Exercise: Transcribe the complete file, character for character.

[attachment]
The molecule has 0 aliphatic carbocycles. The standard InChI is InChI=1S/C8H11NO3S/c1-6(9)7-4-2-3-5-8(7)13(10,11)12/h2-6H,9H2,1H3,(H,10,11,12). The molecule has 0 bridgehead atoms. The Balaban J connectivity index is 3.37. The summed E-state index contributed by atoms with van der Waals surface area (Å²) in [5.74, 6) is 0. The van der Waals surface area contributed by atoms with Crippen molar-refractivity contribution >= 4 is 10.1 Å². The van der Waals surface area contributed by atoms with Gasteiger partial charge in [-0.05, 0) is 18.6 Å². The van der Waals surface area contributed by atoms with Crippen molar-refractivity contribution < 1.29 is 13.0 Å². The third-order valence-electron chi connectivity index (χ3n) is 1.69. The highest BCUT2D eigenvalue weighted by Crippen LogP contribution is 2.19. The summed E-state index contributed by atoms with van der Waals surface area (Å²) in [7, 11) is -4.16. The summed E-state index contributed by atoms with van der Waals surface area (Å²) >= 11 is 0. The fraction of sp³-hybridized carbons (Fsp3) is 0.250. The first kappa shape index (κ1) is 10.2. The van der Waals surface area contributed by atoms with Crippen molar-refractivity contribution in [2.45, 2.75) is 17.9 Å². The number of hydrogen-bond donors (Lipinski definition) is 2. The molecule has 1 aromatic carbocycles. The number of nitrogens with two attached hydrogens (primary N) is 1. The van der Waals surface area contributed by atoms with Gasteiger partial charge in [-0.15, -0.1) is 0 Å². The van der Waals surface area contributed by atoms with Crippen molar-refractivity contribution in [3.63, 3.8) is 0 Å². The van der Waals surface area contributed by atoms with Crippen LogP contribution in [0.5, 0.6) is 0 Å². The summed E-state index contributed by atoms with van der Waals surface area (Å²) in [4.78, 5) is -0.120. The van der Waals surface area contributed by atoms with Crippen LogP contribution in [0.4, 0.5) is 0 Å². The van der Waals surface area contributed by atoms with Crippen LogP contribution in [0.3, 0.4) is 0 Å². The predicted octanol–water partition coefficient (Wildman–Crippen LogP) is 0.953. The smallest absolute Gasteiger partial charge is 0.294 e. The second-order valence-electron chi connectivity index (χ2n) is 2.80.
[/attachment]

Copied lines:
The molecule has 0 aliphatic carbocycles. The standard InChI is InChI=1S/C8H11NO3S/c1-6(9)7-4-2-3-5-8(7)13(10,11)12/h2-6H,9H2,1H3,(H,10,11,12). The molecule has 0 bridgehead atoms. The Balaban J connectivity index is 3.37. The summed E-state index contributed by atoms with van der Waals surface area (Å²) in [5.74, 6) is 0. The van der Waals surface area contributed by atoms with Crippen molar-refractivity contribution >= 4 is 10.1 Å². The van der Waals surface area contributed by atoms with Gasteiger partial charge in [-0.05, 0) is 18.6 Å². The van der Waals surface area contributed by atoms with Crippen molar-refractivity contribution < 1.29 is 13.0 Å². The third-order valence-electron chi connectivity index (χ3n) is 1.69. The highest BCUT2D eigenvalue weighted by Crippen LogP contribution is 2.19. The summed E-state index contributed by atoms with van der Waals surface area (Å²) in [7, 11) is -4.16. The summed E-state index contributed by atoms with van der Waals surface area (Å²) >= 11 is 0. The fraction of sp³-hybridized carbons (Fsp3) is 0.250. The first kappa shape index (κ1) is 10.2. The van der Waals surface area contributed by atoms with Crippen molar-refractivity contribution in [2.45, 2.75) is 17.9 Å². The number of hydrogen-bond donors (Lipinski definition) is 2. The molecule has 1 aromatic carbocycles. The number of nitrogens with two attached hydrogens (primary N) is 1. The van der Waals surface area contributed by atoms with Gasteiger partial charge in [-0.15, -0.1) is 0 Å². The van der Waals surface area contributed by atoms with Crippen molar-refractivity contribution in [3.63, 3.8) is 0 Å². The van der Waals surface area contributed by atoms with Crippen LogP contribution in [0.5, 0.6) is 0 Å². The summed E-state index contributed by atoms with van der Waals surface area (Å²) in [4.78, 5) is -0.120. The van der Waals surface area contributed by atoms with Crippen LogP contribution in [0.4, 0.5) is 0 Å². The van der Waals surface area contributed by atoms with Crippen LogP contribution in [0.3, 0.4) is 0 Å². The predicted octanol–water partition coefficient (Wildman–Crippen LogP) is 0.953. The smallest absolute Gasteiger partial charge is 0.294 e. The second-order valence-electron chi connectivity index (χ2n) is 2.80.